When I first came to Azerbaijan, I brought my own collection of bags. My Zip-locs nearly caused a fight in the bazaar when I presented one to a little old lady pickle vendor. And I'll never forget the time when I placed a week's worth of trash in a heavy duty drawstring garbage bag outside my door and a neighbor came by and shyly asked if he might take my garbage to the dumpster, empty the sack and keep the bag for himself. More recently, at the International Caspian Oil and Gas Exhibition this past May, one of the oil companies gave out free canvas bags. Their popularity nearly caused a riot.
The habit of recycling doesn't need to be discovered in Baku, it's part of the cultural mentality to save, re-use, and re-store. Let me give you some examples. There are hundreds of cobblers in the capital city and dozens of tailors although it seems everybody-both male and female-can repair things from zippers to light fixtures.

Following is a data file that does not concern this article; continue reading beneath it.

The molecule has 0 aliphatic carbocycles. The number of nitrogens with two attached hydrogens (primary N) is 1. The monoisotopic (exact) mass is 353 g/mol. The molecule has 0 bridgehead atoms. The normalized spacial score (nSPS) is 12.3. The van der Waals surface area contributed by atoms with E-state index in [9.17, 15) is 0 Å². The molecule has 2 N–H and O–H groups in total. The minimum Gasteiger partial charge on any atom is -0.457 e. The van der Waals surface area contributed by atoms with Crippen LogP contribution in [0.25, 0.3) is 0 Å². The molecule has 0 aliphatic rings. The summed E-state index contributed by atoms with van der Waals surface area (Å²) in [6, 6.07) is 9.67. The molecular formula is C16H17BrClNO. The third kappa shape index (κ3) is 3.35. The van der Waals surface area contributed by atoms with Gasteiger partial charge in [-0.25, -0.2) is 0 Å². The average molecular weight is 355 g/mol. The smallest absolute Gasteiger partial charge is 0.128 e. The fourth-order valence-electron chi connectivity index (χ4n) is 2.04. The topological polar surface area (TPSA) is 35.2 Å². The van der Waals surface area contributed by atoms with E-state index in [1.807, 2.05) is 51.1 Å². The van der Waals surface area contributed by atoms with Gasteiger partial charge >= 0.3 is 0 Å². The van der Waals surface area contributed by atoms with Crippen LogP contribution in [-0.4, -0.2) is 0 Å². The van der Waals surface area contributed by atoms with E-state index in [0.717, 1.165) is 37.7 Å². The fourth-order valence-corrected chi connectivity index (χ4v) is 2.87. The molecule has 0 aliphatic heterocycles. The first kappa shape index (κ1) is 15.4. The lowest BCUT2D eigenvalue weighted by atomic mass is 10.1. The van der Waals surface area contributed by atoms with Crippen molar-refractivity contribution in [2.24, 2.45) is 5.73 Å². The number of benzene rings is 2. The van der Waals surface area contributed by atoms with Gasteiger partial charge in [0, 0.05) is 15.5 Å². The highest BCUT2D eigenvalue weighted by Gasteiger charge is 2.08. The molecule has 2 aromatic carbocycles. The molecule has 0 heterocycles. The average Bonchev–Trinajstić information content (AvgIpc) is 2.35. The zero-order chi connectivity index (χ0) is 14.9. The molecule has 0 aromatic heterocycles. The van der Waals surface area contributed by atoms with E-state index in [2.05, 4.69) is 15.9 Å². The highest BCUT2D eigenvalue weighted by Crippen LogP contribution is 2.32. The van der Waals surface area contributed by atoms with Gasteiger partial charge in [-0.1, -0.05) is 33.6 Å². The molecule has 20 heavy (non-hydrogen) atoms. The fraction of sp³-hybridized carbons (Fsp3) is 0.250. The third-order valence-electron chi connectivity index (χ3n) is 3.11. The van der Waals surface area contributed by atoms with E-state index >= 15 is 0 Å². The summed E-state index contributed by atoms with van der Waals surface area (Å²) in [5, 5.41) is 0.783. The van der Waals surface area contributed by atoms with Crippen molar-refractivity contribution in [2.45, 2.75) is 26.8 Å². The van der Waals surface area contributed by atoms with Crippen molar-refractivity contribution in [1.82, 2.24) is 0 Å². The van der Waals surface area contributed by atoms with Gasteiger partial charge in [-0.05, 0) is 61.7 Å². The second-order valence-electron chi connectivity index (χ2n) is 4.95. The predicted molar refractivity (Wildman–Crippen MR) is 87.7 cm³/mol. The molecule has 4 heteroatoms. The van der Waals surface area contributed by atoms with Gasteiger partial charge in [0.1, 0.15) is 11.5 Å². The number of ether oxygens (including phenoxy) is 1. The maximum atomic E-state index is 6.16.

Careful Use of Paper
It's an unwritten rule: paper is always used on both sides. It's not that there's a paper shortage. There are at least a dozen state stores which seem to have an endless supply of low-quality paper and notebooks which they sell practically free. Nonetheless, students always use the same 5-cent notebooks semester after semester, covering every inch of space on both sides.
As a native speaker of English, I often lend a hand in editing English language radio programs and magazines. Invariably, with every text I edit, the paper has already been used on the other side.
Photocopies are still a rare commodity. When we first got a copier for our office, Lala was amazed upon seeing her first copy. "It's a miracle," she marveled. I've since discovered that instructors can actually write something on a piece of paper, tack it on the wall and students can copy it by hand. Perhaps, it's not so efficient, but it saves electricity and money (not to mention copier machine parts which are still impossible to obtain).
I've even become obsessed with what to do with my chewed gum. A package of Post-it notes lasts me a year. English language newspapers are passed from friend to friend until finally they are used to wrap presents and parcels.